Originally I was going to rate this lower, until I saw the age of the author. Then it is apparent that she is quite talented for her age. I have two suggestions for you Melody... print out your work onto paper and proofread it--do not just rely on spell check. There are a lot of spelling/puntucation mistakes, as well as typos. The other suggestion is to give more details about things. For example, Scotty comes to the store to fill up the tank of the truck where he asks his friend about the job. 1.) Teenaged boys didn't have their own trucks in the 1930s, so if it was a piece of farm equipment, then it is better to say that. Not only does it clarify, but it gives a better mental image. Also, he "filled it up" for $5. A quick internet search said that gas was 25 cents per gallon in the 1920s. So $5 might be a lot, maybe it isnt, depending on the size of the truck, but two days later, he is back at the gas station filling up again. So it must be something that is used reguarly on the farm. Your story is good, your vocabluary is mature for your age. Your cover is awesome! I cannot photoshop at all, so if you would like for me to proofread/edit your work, I would appreciate work with covers! :) check out my blog or facebook page! And keep writing girl!!! Don't give up, you are on your way to becoming an awesome writer!
  • The Kennedy Coup on Sep. 23, 2014

    This is a well researched, thought provoking book. This author documented historic events of Japan, Vietnam, Cuba which led to the inevitable. The story flowed well and was well written without typographical/grammatical errors. It was an exciting read for historians and mystery readers alike. I look forward to reading Mr. Austen's other works.
  • Blood Chain on Oct. 02, 2014

    Simply Awesome! It's got a serial murder, family values, a strong female lead character, and a little bit of Catholicism. Anyone who loves a thrilling crime story is going to love this. Julie is the lead detective on the hunt for a serial killer with a signature. What's his signature? The person who found his last victim is his next target--the next link in the Blood Chain! Strap yourself in for a wild ride that I finished in two sittings. Personally, I loved the attitude of the killer! :) Criticism: There were no grammatical errors, the writing style is tight. The story is fast paced and interesting. The characters are well developed and believable. Flow is good and there are no slow points, even with the use of flashbacks. The only thing I found that some may think is a "negative": The story at times becomes a little "preachy" with regard to religion, but not overly as to offend readers of another faith--- it is there to develop the characters. Mr. Francesco has written a brilliant work with this debut novel, and is sure to have an exciting writing career!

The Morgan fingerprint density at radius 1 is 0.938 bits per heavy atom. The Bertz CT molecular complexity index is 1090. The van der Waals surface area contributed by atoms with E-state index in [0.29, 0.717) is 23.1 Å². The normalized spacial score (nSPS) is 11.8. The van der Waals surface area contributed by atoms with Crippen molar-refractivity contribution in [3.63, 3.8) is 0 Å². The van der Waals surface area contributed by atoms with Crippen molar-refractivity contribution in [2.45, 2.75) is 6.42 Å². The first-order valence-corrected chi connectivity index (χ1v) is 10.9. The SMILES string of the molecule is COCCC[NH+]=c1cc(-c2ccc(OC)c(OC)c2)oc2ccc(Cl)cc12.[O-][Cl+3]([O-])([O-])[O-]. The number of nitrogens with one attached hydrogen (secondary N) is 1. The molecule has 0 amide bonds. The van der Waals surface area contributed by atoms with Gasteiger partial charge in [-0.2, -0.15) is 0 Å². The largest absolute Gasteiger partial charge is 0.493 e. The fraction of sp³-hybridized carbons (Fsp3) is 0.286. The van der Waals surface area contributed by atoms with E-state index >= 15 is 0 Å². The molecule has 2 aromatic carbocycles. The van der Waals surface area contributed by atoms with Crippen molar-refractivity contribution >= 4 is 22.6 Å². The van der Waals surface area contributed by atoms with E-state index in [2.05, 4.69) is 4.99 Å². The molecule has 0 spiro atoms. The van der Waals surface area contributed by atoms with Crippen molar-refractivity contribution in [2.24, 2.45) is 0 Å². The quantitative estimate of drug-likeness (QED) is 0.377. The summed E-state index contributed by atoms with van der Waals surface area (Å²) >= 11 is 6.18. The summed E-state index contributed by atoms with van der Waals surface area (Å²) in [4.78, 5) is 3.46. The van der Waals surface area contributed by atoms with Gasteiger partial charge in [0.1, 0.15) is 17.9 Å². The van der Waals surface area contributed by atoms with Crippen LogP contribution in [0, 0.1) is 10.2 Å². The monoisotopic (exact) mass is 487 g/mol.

• The Institute on April 03, 2015

    Gattaca meets Alias meets Escape to Witch Mountain is basically how I imagined this. In a world where a deadly virus wiped out much of the population, and a DNA mutation caused some to have superhuman abilities, humans do what they do best---fear the unknown. The government hunts down and rounds up the "Defectives" and creates a whole smoke screen propaganda that justifies doing so. Children everywhere are given history lessons and given tours of "The Institute" which is suppose to house and treat the Defectives. Some Defectives are then trained to hunt down others. One family gets roped into the world of tests and lies, after years of fleeing. This is a story of sticking to principles and knowing when to compromise them. It is a story of prejudice and government autonomy, of fighting back and survival. This is the first YA Dystopia novel I have read. At first it took some getting used to because of the first person/present tense (I prefer third person/past tense--but that is MY preference), however, the story flowed well and kept my interest. It dealt with more mature topics than just the typical coming of age scenario. The author created a world of lies and betrayal, of fear and mistrust. The writing style was easy to read and filled with action and dialogue. I am not partial to books with tons of description, as I believe it insults the reader's imagination-- I do not need 40 pages to describe the room. This often causes me to jump over pages to get to the action faster. At no time did I feel the need to jump around in this book. The ending was one I was not expecting and it is a very nice lead into the next book of the series. Anyone who loves YA or Dystopia should definitely add this book to their collection. Good job Ms. Howarth.